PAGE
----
Kouchner: :"some parties are sabotaging the process and France is going to publicly denounce those parties..."

The "Loyalists" & the "Opposition" have morphed. They are not what they seem anymore. Have you fastened your seat belts? Do it NOW!
وصل مساء أمس إلى بيروت وزير الخارجيّة الفرنسيّة برنار كوشنير في زيارة هي الرابعة له إلى لبنان للبحث في الملف الرئاسي. لكنّ كوشنير لم يبدُ متفائلاً هذه المرّة، إذ صرّح: «أنا أقلّ ثقة، والأمور أكثر تعقيداً». (مروان طحطح)

OBG: Lebanon's "fiscal future in the balance" while Syria enjoys "Turkish Delights"

From the Oxford Business Group, here and here

Expectations low for U.S.-Mideast peace talks: "The Incredible Shrinking Middle East Peace Summit"

From McClatchy's, here
"...On the broader Middle East front, Rice has failed to persuade traditional U.S. allies such as Saudi Arabia, Jordan and Egypt to join together in a new coalition that's meant to balance the influence of Iran. And the administration is still sending mixed signals about whether it's willing to support possible Israeli peace talks with Syria...".
"...As a key negotiator for President Clinton during the Camp David peace talks in 2000, which ended in collapse, Miller knows the risks of pushing the two sides into a deal when they aren't ready..."

Sunday, November 18, 2007

While he met with Sec. Gen. of the UN, Geagea' goons tried to occupy the offices of the LBC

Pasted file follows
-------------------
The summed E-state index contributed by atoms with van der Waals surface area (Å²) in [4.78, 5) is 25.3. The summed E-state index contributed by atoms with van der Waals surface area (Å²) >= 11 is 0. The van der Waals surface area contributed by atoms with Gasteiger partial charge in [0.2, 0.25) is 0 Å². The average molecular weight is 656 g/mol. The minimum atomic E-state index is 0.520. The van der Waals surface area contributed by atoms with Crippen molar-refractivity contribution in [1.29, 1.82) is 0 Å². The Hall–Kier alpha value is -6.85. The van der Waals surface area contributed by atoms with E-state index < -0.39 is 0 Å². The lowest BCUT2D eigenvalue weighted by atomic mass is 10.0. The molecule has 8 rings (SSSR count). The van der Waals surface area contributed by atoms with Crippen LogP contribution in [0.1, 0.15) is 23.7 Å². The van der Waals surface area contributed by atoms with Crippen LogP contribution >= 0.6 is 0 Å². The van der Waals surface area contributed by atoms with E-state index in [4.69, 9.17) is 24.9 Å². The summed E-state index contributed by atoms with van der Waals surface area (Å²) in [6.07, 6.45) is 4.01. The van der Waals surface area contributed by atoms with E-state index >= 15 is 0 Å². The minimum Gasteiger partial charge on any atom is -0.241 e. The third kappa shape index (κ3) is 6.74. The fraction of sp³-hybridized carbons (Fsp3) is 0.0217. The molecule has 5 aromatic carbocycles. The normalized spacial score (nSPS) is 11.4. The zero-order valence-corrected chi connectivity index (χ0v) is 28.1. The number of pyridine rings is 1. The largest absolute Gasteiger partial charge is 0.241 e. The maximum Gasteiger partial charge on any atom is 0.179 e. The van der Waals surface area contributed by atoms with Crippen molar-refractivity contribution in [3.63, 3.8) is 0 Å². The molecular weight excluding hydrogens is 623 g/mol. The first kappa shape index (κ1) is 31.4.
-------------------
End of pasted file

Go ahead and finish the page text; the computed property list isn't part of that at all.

They only dispersed after Geagea' got word that the Lebanese Army was going to quell his "putch", using force if need be. Next day, "Lebanese-Affairs-Aficionado" Ban Ki Moon saw it wise to meet with an unrepentant convicted killer, who still believes that thuggery is the way to build a "modern state."

Lebanon's 'roller-coaster': France (& minions) going for Edde, while 'Muslims' drool over Ghanem & Aoun/Geagea' 'boycott' Sfeir's "list"

Excluded from this "title" is Hezballah: Fasten your seat belts, folks, we're in for a ride of sorts.

Kouchner: 'France is not ruling out a military strike on Iran'

In HAARETZ, here
"...In an interview with Haaretz, Kouchner, who along with French President Nicolas Sarkozy is leading the European hard-liners against Iran, described the crisis over Iran's nuclear program "as extremely serious," adding that France "will never compromise on Israel's security."

British govt' faces row with Bush over 'substantial' financial support to Tehran

From the Sunday Times, here
"...The money (GBP 290 Millions) was offered by the Export Credits Guarantee Department (ECGD) to support British firms exporting to Iran, mainly to the country’s petrochemical industry.
Many of the loans were being negotiated while British ministers were threatening sanctions against Iran for creating a nuclear enrichment facility to make atomic weapons..."

The IAEA's "real views" on the Iranian Nuclear Program

Via SicSemperTyrannis, Col. Lang writes:

"Remember how the bush-cheney cabal was quite critical of this agreement with iran and has declared that even iran's full compliance with this agreement won't suffice. that seems to be the reason that we have seen so much el-baradei bashing recently. Iran IS cooperating with the iaea as requested, and the info that iran has/is providing IS consistant with the iaea findings. in short, a positive report which also makes no mention of any nuclear weapons programs or any such stuff. four points to keep in mind with the report:

      2. 'UNDECLARED ACTIVITIES' AND THE ADDITIONAL PROTOCOL -- the iaea has found NO EVIDENCE of a nuclear weapons program, the iaea can't say that iran's nuclear activities are exclusively peaceful since the iaea can't verify the absence of undeclared nuclear activities in iran. the report requests that iran once again implement the additional protocol. keep in mind: